There are a number of scenarios where it makes sense to mock an external API rather than call a live service. The external API may still be in development and not yet available for integration. In this instance as long as a data contract has been defined (e.g. Swagger spec, WSDL), the remote API can be stubbed based on the data contract. Stubbed endpoints allows a team to continue development even when external APIs isn't fully implemented.You may have little or no control over the external API uptime in development or test. As a result you cannot guarantee it will be available to call when running integration tests. In this instance it makes sense to use mocked respo…
Spring batch is a lightweight framework that provides a solid foundation on which to build robust and scalable batch applications. It provides developers with a set of tried and tested patterns that solve common batch problems and allows developers to focus more on the business requirement and less on complex batch infrastructure. Spring batch contains a variety of out of the box configurable components that can be used to satisfy many of the most common batch use cases. Extensive XML configuration and an extensible programming model mean that these components can be customised and used as building blocks to quickly deliver common batch functionality.
This tutorial will show you how to build a very simple batch application to read fixed length data from a flat file and write it to a database table. This is a common batch use case and should be sufficient to demonstrate some of the fundamental concepts of Spring batch and provide you with a foundation on which to build mor…
In this post I’ll show you how to use Quartz scheduling with a Spring application. Quartz can be easily integrated with Spring to invoke schedule tasks that call your existing business logic. One of the things I really like about Springs support for Quartz is that you don't have to write any Quartz specific code or amend your existing code to use Quartz scheduling. You simply configure Quartz alongside your existing bean definitions and point it at the logic that you'd like to invoke.
Our Spring/Quartz example will be built as a stand alone
Java application using the following. Spring 3.1MavenQuartz 1.6
It is assumed that readers have a basic knowledge of Spring and Maven. To help you
get an example running quickly I’ll add a link to the full source code at the bottom of this post. Once you download the Maven project simply
import it into Eclipse and run a Maven build.
Creating a simple Project
We'll start off by creating a very simple Spring project like …
Enterprise applications typically contain a number of properties and runtime resources that must be configured before the application is deployed. Property and resource values can either be baked into the artefact at build time using something like Maven Profiles or derived at runtime using Spring Profiles. My preferred approach is to externalise all configuration so that the artefact taken from the build server is environment agnostic and can be deployed onto any environment . For example, we could take a WAR file from our build server and deploy it to our development, UAT or production environments without changing any configuration in the WAR file itself.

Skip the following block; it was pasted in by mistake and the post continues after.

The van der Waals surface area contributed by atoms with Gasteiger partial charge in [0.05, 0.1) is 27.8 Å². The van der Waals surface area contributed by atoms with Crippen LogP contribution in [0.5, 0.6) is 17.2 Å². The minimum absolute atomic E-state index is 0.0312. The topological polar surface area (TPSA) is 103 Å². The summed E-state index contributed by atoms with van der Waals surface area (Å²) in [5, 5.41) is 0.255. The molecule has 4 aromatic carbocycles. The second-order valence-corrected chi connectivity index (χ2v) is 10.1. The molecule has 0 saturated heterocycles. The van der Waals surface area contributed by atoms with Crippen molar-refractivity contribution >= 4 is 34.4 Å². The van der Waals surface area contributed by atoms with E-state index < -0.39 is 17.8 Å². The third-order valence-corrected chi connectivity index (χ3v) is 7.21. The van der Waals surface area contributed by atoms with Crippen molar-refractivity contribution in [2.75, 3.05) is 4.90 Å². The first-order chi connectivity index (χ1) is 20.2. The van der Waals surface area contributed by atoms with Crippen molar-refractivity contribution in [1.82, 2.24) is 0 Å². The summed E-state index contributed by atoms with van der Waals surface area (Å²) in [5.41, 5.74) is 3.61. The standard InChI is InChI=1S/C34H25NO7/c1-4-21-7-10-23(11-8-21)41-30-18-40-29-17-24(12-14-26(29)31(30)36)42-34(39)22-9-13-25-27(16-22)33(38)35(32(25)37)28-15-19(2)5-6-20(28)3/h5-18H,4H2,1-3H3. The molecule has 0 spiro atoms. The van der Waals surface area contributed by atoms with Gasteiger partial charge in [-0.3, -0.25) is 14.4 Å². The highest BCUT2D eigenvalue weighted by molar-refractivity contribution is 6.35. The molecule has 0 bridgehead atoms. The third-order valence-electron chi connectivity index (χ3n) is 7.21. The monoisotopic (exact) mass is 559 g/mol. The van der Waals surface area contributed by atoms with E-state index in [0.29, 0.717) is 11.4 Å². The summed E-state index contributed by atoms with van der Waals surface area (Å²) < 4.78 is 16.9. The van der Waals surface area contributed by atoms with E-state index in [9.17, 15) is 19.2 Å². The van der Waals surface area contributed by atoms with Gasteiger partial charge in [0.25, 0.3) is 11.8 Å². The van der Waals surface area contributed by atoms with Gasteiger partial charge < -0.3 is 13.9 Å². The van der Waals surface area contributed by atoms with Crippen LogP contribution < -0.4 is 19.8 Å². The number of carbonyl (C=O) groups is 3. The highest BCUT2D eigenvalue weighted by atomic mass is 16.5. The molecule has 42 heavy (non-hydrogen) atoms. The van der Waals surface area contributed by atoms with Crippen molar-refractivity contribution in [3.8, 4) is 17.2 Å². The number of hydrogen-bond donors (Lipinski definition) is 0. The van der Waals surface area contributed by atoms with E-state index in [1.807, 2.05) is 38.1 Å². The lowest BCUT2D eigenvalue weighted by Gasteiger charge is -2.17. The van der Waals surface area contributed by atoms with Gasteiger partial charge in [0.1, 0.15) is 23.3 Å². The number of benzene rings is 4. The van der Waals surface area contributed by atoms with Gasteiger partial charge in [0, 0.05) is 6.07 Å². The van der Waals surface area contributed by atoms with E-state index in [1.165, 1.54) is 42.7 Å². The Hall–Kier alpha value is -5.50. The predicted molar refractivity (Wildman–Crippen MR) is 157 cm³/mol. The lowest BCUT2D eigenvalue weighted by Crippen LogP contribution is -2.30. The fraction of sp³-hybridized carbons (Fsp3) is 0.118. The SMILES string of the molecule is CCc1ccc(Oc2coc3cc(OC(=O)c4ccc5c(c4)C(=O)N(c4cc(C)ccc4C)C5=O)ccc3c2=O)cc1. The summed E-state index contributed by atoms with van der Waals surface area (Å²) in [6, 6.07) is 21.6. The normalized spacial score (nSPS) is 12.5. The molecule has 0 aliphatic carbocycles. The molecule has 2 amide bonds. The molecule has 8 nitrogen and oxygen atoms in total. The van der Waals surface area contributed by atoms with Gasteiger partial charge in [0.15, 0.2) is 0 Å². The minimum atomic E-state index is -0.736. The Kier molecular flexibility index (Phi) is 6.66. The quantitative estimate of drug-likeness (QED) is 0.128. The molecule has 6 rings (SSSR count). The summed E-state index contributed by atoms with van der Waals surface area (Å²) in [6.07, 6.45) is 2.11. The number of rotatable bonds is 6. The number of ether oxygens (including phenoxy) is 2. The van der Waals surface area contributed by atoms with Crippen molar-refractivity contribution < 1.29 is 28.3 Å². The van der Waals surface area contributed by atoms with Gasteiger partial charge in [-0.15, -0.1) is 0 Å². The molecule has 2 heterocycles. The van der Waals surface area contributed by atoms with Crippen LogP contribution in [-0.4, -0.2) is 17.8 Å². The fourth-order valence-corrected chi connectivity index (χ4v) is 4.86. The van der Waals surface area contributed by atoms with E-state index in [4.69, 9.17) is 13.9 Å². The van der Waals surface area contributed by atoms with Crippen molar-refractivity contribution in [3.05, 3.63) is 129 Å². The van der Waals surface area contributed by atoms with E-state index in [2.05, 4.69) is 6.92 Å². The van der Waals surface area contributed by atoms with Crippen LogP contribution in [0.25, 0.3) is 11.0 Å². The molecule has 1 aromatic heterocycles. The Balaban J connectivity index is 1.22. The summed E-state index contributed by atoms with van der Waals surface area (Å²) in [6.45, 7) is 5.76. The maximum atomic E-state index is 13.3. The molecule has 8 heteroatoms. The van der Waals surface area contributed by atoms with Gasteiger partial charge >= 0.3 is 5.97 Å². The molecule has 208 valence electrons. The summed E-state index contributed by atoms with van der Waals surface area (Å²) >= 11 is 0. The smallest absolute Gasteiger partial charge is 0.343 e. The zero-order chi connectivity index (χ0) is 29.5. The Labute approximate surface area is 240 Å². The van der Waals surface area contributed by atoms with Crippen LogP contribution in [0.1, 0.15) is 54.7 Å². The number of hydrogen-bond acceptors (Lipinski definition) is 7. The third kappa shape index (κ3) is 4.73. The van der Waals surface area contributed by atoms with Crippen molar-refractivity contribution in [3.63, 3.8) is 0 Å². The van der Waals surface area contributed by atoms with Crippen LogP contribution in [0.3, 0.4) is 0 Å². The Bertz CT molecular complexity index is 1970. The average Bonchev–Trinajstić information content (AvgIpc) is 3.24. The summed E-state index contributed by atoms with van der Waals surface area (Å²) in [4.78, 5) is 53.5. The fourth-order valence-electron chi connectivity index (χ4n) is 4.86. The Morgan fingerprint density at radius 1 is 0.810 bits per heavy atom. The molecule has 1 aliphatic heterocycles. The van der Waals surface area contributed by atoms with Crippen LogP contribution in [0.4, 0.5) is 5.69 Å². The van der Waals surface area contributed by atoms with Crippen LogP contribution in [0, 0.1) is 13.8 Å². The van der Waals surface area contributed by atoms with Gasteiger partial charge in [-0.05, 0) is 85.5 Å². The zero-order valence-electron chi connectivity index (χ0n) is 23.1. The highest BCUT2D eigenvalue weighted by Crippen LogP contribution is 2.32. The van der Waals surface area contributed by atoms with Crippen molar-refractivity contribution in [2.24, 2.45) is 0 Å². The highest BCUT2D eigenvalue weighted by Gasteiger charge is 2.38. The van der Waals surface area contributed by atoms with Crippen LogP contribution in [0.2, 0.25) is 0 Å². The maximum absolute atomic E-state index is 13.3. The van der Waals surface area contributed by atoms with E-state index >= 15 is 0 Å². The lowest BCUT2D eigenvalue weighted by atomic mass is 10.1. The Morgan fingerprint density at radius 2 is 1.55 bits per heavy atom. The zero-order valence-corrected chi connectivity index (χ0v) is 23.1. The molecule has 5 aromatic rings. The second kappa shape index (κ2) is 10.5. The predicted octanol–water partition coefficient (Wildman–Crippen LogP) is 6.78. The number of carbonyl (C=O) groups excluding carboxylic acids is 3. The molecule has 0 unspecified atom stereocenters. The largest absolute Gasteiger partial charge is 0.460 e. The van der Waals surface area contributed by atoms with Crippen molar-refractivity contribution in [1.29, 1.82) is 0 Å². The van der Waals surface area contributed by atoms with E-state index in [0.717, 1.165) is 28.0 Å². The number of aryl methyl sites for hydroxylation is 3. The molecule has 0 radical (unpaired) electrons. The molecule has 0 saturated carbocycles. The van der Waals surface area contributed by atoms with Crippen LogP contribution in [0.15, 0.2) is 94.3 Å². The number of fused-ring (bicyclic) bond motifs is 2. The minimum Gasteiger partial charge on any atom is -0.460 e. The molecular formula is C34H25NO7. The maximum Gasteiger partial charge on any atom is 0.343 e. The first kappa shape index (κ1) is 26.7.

Spring Property Configuration
Spring applications use the PropertyPlaceholderConfigurer to load application properties. Property files are typically loaded from the class path but the example below uses a slightly different approach, loading the properties file from a directory outside of the application itself. This allows the…
Spring Boot makes it easier to build Spring based applications by focusing on convention over configuration. Following standard Spring Boot conventions we can minimize the configuration required to get an application up and running. The use of an embedded servlet container allows us to package the application as an executable JAR and simply invoke it on the command line to launch the application.
One of my favorite things about Boot is its emphasis on production readiness. Out of the box it provides a number of key non functional features, such as metrics, health checks and externalized configuration. In the past these types of features would have been written from scratch (or more worrying, not at all), before an application could be considered production ready.
This tutorial is an introduction to Spring Boot and describes the steps required to build and test a simple JPA backed REST service. The code is intended to be simple, easy to follow and provide readers with a template for b…